Great Race of Mercy
February 2, 1925 - On this day a dogsled team pulled into Nome, completing a 674 mile journey across ice and snow to deliver a life-saving supply of diphtheria anti-toxin. One of the lead dogs, Balto, would became a national hero.
In 1925 Nome was a fading gold rush town with a little over a thousand residents. In the dead of winter it was snowbound and icebound with the only link to the outside world being the Iditarod Trail, a meandering sleddog route that crosses several mountain ranges and a vast wilderness.
Dr. Curtis Welch was Nome's only doctor, and in late December he started seeing an increase in cases of what he initially thought was tonsillitis. It turned out to be the first cases of a diphtheria epidemic. Diphtheria is an extremely contagious respiratory disease. The tell-tale symptoms include a swollen neck, sore throat, fever and fatigue.
By January 21st, five children had died and Dr. Welch sent this telegram:
An epidemic of diphtheria is almost inevitable here STOP I am in urgent need of one million units of diphtheria antitoxin STOP Mail is only form of transportation STOP I have made application to Commissioner of Health of the Territories for antitoxin already STOP There are about 3000 white natives in the district.
Due to the rapid transmission of the disease, the entire population of the area was at tremendous risk, and without the anti-toxin the mortality rate was close to 100%.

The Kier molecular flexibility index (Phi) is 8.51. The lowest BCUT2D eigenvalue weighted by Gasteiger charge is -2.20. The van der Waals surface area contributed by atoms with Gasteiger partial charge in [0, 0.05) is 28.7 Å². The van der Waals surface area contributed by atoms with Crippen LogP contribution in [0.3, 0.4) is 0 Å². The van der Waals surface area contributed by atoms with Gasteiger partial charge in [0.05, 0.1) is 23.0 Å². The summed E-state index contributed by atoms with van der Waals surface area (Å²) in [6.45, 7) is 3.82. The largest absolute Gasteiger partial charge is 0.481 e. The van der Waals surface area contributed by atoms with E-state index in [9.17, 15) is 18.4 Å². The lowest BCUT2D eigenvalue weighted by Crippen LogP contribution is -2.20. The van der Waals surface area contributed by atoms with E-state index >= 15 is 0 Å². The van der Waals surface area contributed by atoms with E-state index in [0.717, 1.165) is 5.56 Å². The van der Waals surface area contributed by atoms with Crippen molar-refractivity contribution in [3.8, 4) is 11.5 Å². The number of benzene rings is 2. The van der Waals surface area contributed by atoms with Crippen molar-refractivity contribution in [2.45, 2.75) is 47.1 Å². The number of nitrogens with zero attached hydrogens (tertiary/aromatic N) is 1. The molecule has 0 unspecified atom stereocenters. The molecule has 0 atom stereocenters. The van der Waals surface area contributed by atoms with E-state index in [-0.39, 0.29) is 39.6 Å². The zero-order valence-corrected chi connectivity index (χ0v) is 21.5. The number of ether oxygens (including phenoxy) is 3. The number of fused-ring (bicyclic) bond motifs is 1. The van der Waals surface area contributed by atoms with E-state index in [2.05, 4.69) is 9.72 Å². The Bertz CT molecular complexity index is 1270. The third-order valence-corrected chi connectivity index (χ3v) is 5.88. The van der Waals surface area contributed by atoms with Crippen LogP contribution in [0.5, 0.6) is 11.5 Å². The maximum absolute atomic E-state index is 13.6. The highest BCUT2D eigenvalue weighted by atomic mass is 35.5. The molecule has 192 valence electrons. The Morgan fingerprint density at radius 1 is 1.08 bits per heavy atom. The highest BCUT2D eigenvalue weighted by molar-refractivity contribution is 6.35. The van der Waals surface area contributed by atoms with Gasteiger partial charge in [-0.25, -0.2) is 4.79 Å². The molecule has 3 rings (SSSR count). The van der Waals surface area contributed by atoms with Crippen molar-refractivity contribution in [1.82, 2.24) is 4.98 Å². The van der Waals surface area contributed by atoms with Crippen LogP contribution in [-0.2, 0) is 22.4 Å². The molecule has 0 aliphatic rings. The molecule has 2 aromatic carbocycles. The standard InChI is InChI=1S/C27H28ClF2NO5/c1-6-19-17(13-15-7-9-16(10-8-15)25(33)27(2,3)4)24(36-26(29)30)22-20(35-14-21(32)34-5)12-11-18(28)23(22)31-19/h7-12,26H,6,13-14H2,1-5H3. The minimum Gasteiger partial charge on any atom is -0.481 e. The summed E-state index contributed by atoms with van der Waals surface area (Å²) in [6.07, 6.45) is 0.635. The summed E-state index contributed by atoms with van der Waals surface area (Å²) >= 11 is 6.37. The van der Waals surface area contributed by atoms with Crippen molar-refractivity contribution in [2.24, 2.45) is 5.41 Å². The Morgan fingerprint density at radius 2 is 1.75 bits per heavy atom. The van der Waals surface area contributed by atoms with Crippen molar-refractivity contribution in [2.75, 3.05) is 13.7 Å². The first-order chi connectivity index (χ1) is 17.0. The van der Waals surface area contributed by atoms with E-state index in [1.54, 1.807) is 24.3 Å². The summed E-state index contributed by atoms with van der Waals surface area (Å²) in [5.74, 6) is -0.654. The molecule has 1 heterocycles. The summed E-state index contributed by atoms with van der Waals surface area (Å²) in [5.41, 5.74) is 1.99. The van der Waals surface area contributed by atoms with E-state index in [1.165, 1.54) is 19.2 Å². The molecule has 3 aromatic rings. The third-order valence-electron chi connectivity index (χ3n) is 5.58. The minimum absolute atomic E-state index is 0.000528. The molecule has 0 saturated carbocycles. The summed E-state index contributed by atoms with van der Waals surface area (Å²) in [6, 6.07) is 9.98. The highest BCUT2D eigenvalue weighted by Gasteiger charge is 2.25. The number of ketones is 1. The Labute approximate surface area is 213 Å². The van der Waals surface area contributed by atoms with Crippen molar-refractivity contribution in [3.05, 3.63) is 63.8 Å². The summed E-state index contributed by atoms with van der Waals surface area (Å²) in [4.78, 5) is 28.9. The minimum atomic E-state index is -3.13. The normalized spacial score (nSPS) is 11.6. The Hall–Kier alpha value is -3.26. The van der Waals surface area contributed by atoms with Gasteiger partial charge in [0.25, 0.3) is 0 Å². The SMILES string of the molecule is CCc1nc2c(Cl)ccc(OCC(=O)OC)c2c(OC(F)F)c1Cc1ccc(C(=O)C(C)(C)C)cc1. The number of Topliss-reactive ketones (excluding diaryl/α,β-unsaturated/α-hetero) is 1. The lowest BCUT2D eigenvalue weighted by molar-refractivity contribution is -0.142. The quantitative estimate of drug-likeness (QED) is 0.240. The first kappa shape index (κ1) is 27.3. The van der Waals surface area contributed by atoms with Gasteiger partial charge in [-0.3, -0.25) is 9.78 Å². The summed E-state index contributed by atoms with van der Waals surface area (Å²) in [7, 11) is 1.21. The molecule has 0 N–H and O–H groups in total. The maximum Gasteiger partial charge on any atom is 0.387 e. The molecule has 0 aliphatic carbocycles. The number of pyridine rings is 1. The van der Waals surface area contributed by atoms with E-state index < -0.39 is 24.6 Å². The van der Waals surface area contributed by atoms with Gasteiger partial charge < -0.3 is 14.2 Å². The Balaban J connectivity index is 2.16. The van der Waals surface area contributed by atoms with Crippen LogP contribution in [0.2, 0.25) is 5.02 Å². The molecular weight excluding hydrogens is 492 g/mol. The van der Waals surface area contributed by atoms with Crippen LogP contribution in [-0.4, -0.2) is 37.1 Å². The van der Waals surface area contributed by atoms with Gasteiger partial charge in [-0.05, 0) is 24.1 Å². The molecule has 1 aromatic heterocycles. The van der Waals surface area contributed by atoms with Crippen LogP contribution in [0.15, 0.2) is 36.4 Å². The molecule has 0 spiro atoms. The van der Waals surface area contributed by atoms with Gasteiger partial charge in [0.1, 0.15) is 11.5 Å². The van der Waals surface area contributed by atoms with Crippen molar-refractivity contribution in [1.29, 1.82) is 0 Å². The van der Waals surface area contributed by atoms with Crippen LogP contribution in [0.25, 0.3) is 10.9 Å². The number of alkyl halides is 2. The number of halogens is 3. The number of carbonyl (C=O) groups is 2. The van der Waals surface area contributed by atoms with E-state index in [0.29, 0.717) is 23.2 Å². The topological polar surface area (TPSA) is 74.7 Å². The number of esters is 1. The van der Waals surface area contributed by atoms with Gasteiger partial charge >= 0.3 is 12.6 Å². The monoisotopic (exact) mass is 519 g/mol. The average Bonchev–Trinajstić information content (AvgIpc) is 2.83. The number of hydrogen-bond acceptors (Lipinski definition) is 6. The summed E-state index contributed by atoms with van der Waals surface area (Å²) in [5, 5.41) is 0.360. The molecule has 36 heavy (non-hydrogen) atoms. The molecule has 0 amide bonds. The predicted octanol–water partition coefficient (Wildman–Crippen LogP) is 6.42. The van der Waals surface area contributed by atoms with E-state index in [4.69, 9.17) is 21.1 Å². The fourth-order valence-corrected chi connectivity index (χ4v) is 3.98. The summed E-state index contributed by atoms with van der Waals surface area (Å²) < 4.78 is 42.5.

With ships and planes unable to operate in the record low temperatures, it was decided that a dogsled run along the mail route from Nenana would be the only option. 20 mushers and their teams of huskies would participate in the historic relay. The men and dogs faced horrific conditions. Many dogs perished and many mushers suffered frostbite as they encountered temperatures as low as 40 below zero. There was a collision with a reindeer, a sled flipped and the serum was temporarily lost in the snow.
After 127 hours the last team, led by Gunnar Kaasen and Balto, delivered the anti-toxin to Dr. Welch. The serum was thawed and within hours the doctor was administering doses. Thanks to the medicine, all of Dr. Welch's patients were cured.
The huge amount of publicity generated by the story is credited with raising awareness for inoculation campaigns that dramatically decreased the spread of diphtheria worldwide.
Gunnar Kaasen and his dog Balto received fame for their roles in the rescue, but many historians claim that musher Leonhard Seppala and his lead dog Togo were the biggest unsung heroes. Seppala and Togo carried the serum for 91 of the most treacherous miles along the route, which is more than twice the distance covered by any other team.